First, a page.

The United States is presently attempting to bypass the World Trade Organization by pushing two highly ambitious trans-regional trade pacts: the Trans-Pacific Partnership and the Transatlantic Trade & Investment Partnership. Together, these two accords would encompass two thirds of world GDP and one third of world imports, and thus would nudge global trade further into preferential routes.
The U.S. and EU account for 30 percent of India’s merchandise exports. So where does that leave India? Should India follow the trend and aggressively pursue bilateralism to push its exports, or should it stick to multilateralism, especially after the (albeit modest) success of the recent WTO Bali Ministerial?
Studies show that complying with the complex rules of origin to get preferential tariff treatment under preferential trade agreements (PTAs) or free trade agreements (FTAs) add to trade transaction cost. That leads to low net realization from trade – and explains why trade routed through PTAs is so low. The Asian Development Bank estimates that trade through India’s PTAs ranges between 5 percent to 25 percent. A consensus-based multilateral trade regime under the WTO framework would thus work better for India.
Unfortunately, multilateral trade liberalization moves slowly – getting 159 WTO members to agree to a proposal is not easy. Besides, the growing indifference of large economies like China and the U.S. to the WTO leaves India with little option but to explore the bilateralism permitted by Article XXIV of GATT 1994 and Article V of GATS.
Moreover, WTO member countries (India being no exception) are often forced to sign specific PTAs/FTAs to protect their existing markets. For instance, the conclusion of the ASEAN-China FTA prompted the India-ASEAN FTA. Sometimes, geopolitical considerations may induce a country to join a particular trade agreement, such as the South Asian Free Trade Area (SAFTA).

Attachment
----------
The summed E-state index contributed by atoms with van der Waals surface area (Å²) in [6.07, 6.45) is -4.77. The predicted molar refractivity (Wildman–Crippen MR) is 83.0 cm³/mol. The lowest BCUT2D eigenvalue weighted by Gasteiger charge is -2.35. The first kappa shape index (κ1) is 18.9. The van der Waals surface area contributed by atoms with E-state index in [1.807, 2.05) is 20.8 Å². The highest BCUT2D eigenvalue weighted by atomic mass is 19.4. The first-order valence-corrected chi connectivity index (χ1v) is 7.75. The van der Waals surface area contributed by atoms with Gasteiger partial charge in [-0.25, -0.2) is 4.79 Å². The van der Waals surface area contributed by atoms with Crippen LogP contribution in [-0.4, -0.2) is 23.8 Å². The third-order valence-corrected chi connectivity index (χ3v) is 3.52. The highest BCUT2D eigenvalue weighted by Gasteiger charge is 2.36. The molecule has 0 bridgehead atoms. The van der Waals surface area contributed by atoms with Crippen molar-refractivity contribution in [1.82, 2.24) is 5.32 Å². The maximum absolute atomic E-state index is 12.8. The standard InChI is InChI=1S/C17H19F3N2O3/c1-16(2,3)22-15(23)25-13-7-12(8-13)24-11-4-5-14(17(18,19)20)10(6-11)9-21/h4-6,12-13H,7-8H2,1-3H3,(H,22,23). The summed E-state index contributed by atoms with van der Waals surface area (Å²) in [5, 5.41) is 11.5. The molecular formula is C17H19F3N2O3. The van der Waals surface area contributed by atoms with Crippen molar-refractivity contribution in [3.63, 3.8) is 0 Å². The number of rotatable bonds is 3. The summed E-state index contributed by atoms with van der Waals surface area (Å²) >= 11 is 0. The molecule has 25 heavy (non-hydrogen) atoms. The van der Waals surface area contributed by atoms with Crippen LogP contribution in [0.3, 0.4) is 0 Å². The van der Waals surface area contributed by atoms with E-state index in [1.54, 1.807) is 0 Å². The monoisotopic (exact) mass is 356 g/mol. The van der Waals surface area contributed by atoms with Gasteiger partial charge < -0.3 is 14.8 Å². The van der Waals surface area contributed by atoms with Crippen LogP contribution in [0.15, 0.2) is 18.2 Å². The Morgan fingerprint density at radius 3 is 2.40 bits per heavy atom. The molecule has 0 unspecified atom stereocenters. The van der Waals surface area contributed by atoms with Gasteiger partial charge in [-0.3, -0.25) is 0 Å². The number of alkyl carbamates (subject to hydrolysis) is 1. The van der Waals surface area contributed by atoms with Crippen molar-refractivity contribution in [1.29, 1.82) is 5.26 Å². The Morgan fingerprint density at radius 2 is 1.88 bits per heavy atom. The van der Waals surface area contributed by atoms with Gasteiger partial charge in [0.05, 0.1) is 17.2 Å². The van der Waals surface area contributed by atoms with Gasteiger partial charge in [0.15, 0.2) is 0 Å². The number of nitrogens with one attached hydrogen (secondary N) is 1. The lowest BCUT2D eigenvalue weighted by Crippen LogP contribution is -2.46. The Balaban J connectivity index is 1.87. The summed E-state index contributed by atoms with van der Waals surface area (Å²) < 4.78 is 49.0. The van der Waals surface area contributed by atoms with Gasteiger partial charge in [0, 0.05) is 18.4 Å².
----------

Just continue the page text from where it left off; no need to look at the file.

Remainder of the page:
India has joined the talks for a Regional Comprehensive Economic Partnership (RCEP) that would cover the Asia-Pacific, despite the nervousness India Inc. has about a free trade arrangement with China. In this context, it is pertinent to look at India’s experience in pushing exports through bilateral routes.
Of India’s FTAs, the most ambitious are those with the South Asian Association for Regional Cooperation (SAARC), ASEAN, Japan and Korea. There are PTAs such as those with Chile and Latin American trade bloc Mercosur. Experts argue that India’s existing trade pacts are shallow and suffer from limited coverage (the PTAs with Mercosur or Chile, for instance) or cover only trade in goods (e.g., SAFTA and the India-ASEAN accord). India’s trade with SAARC has been stymied by hostility between India and Pakistan.
Indeed, the trade pacts with ASEAN, Japan and Korea have done little to boost Indian exports. The country’s combined trade deficit with ASEAN, Japan and Korea has risen by 70 percent, from $16 billion in fiscal 2010 to $68 billion in fiscal 2013. It is obvious that concluding an agreement covering trade in goods while continually postponing the trade in services part (where India has a comparative advantage) under the India-ASEAN trade pact has not served India well.
Even when trade in services is included – as in India’s comprehensive economic partnership agreements (CEPAs) with Japan and Korea – there is greater emphasis on areas that are adversely affected by growing sentiment against outsourcing. Further, slow progress on the conclusion of mutual recognition agreements has limited the benefits from India’s deals with Japan and Korea.